Why what you do matters

What you do matters.

Sure, that sounds like one of those nice sentimental thoughts you’ll find on a motivational poster at the office.

It’s much easier to say than to believe. But that’s only because we cannot not see, this side of heaven, all the ways our contributions make a difference in the world.

This truth was powerfully illustrated back in 1958 by Leonard Read in his profound little essay, I, Pencil. Told from the perspective of a pencil, I, Pencil: My Family Tree as told to Leonard E. Read, describes the vast network of contribution required to bring a pencil into being. The video above captures the essence of the essay, though the original work is worth the read as well.

As I read this essay, I was both humbled and encouraged. Humbled by the fact that I cannot truly, independently, create anything on my own accord. I’m dependent on others for everything I produce. Even those ideas I may foolishly believe to originate with me are formed from the foundations laid by others.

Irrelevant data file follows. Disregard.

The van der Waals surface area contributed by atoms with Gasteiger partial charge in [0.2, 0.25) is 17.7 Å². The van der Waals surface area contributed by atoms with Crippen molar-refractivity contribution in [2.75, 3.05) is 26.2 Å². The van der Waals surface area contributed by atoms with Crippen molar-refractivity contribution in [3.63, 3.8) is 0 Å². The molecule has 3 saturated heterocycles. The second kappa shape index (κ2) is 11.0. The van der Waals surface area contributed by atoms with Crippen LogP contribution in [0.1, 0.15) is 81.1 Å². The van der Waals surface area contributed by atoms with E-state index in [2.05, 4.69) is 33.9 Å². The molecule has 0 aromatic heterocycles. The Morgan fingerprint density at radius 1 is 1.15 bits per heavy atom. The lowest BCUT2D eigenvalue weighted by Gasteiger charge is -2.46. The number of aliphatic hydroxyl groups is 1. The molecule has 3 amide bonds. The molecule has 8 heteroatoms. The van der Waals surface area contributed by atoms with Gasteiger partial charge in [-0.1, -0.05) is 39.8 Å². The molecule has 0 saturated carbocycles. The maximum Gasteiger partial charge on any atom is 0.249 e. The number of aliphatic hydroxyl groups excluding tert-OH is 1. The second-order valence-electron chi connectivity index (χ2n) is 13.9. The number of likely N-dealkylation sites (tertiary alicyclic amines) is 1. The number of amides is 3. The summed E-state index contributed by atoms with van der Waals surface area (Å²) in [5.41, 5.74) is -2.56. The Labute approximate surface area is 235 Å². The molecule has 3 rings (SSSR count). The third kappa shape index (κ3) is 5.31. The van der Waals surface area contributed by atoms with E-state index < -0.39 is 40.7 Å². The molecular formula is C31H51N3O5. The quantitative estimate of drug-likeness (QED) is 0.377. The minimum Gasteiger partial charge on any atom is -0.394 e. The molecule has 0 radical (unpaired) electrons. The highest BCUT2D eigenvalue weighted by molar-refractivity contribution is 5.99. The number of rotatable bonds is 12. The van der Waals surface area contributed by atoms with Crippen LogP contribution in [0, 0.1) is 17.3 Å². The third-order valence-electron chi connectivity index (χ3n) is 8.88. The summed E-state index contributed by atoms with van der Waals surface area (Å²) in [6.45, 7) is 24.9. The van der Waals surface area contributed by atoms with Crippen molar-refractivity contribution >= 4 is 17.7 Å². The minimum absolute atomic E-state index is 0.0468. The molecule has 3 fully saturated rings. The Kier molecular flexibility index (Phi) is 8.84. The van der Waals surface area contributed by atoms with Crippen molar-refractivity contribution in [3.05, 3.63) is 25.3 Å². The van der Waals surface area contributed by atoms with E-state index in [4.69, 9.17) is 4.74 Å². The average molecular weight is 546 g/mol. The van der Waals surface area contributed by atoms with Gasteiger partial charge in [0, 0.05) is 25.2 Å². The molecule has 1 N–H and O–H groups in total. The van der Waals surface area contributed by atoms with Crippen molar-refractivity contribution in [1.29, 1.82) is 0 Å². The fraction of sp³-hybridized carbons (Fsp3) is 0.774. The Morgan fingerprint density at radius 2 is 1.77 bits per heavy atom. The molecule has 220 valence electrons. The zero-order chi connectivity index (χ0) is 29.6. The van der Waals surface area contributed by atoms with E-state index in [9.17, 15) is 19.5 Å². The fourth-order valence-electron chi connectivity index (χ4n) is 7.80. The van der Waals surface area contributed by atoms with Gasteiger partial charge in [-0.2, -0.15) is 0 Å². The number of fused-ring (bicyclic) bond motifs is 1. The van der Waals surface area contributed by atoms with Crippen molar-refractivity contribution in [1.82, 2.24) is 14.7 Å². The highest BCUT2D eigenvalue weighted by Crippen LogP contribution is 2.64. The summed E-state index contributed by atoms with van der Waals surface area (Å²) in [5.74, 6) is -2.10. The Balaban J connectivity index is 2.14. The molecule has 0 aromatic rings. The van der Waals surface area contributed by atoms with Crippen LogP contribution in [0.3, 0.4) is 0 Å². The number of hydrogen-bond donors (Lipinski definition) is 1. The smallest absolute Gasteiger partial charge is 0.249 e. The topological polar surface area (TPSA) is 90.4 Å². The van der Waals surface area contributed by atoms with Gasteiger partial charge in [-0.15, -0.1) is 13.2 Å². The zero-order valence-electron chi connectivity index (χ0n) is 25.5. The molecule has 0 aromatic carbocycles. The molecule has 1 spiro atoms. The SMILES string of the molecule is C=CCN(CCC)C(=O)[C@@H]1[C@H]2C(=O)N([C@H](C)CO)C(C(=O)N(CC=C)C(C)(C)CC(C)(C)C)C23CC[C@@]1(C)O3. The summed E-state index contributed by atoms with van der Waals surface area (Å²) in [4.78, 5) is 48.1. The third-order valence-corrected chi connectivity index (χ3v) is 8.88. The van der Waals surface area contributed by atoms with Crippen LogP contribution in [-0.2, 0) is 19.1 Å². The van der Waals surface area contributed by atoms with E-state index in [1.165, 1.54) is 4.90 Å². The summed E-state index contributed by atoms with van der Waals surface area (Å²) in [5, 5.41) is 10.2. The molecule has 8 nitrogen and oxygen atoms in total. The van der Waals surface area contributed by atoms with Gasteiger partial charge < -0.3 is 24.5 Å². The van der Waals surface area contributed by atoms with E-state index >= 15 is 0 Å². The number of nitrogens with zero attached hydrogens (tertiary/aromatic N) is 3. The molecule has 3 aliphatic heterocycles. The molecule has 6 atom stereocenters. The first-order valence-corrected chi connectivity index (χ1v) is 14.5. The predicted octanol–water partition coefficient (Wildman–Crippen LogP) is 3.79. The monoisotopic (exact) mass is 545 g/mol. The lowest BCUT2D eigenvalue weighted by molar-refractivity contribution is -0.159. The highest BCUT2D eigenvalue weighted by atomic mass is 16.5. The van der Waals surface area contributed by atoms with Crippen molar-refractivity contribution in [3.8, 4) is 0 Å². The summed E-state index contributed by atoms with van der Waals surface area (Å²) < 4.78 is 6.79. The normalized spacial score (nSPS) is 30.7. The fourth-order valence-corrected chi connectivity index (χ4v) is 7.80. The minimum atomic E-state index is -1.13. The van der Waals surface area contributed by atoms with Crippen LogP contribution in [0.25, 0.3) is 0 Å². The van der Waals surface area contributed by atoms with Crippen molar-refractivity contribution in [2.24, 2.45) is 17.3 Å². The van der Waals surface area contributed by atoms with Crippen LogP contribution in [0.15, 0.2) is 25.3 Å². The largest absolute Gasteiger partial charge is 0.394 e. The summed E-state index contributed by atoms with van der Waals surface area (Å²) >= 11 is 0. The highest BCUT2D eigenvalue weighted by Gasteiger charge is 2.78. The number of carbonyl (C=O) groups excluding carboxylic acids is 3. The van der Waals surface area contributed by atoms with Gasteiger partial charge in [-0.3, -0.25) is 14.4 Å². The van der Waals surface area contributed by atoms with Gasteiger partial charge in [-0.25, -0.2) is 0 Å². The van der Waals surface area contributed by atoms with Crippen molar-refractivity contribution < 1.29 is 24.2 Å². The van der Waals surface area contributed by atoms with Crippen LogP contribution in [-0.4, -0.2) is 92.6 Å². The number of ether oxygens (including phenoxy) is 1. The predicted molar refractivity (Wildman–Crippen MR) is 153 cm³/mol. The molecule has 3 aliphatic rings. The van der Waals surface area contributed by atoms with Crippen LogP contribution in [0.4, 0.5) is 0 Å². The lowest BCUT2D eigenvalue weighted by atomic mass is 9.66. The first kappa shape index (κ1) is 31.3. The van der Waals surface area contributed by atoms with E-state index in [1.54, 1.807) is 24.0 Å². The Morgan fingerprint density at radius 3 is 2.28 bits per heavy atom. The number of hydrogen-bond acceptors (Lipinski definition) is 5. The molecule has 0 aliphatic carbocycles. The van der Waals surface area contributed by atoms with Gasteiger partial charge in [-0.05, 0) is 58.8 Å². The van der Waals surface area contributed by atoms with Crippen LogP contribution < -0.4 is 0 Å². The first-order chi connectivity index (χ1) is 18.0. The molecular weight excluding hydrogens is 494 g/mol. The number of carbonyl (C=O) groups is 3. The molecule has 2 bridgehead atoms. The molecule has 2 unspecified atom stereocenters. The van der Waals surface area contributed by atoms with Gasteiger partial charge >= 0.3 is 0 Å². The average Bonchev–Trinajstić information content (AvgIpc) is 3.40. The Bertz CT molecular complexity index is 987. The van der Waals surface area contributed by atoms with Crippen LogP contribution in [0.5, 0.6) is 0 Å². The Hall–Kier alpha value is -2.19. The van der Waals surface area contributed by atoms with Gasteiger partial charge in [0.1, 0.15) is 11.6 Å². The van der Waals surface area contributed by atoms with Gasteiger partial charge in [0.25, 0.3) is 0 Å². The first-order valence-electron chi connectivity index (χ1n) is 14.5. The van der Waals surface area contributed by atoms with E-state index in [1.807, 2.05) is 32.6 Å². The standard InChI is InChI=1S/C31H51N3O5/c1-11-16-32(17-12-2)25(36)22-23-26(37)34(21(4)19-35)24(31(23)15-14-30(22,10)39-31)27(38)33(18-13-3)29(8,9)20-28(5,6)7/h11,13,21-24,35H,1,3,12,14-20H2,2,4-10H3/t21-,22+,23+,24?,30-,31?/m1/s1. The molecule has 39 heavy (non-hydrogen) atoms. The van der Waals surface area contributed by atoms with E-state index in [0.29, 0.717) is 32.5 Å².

But I was also encouraged. What I have done and will do matters. That completed project matters. That meeting to resolve a conflict matters. That word of encouragement matters.

The fact that I cannot see all the ways it matters makes it no less true. You can put that on a poster somewhere.

What stood out to you about Read’s essay?

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2 thoughts on “Why what you do matters

  1. Leary –
    Thanks for the interesting post and great reminder about “I, Pencil”. You and your readers might be interested in the growing network of “faith and work” resources and organizations out there, such as the Institute for Faith, Work & Economics, the Kern Pastor’s Network, and the Center for Faith & Work at Redeemer Presbyterian Church. Hope you find these resources helpful!
    JK

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